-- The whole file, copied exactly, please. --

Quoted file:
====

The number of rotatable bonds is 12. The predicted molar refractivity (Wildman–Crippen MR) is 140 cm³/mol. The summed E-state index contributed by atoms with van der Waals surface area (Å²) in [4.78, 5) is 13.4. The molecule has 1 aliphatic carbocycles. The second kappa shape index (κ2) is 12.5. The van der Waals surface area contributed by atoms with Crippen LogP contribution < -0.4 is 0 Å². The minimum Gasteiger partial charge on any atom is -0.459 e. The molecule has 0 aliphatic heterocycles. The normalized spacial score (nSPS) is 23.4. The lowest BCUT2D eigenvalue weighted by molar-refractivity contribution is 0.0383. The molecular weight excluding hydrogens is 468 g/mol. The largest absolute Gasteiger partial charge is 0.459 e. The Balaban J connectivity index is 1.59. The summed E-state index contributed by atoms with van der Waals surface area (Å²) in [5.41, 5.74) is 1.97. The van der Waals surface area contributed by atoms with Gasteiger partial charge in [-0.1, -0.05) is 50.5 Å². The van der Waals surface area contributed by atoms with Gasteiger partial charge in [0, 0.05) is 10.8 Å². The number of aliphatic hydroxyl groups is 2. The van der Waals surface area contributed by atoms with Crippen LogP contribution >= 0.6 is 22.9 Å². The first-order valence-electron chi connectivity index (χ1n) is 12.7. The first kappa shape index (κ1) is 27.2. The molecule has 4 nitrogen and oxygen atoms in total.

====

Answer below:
The number of rotatable bonds is 12. The predicted molar refractivity (Wildman–Crippen MR) is 140 cm³/mol. The summed E-state index contributed by atoms with van der Waals surface area (Å²) in [4.78, 5) is 13.4. The molecule has 1 aliphatic carbocycles. The second kappa shape index (κ2) is 12.5. The van der Waals surface area contributed by atoms with Crippen LogP contribution < -0.4 is 0 Å². The minimum Gasteiger partial charge on any atom is -0.459 e. The molecule has 0 aliphatic heterocycles. The normalized spacial score (nSPS) is 23.4. The lowest BCUT2D eigenvalue weighted by molar-refractivity contribution is 0.0383. The molecular weight excluding hydrogens is 468 g/mol. The largest absolute Gasteiger partial charge is 0.459 e. The Balaban J connectivity index is 1.59. The summed E-state index contributed by atoms with van der Waals surface area (Å²) in [5.41, 5.74) is 1.97. The van der Waals surface area contributed by atoms with Gasteiger partial charge in [-0.1, -0.05) is 50.5 Å². The van der Waals surface area contributed by atoms with Gasteiger partial charge in [0, 0.05) is 10.8 Å². The number of aliphatic hydroxyl groups is 2. The van der Waals surface area contributed by atoms with Crippen LogP contribution >= 0.6 is 22.9 Å². The first-order valence-electron chi connectivity index (χ1n) is 12.7. The first kappa shape index (κ1) is 27.2. The molecule has 4 nitrogen and oxygen atoms in total.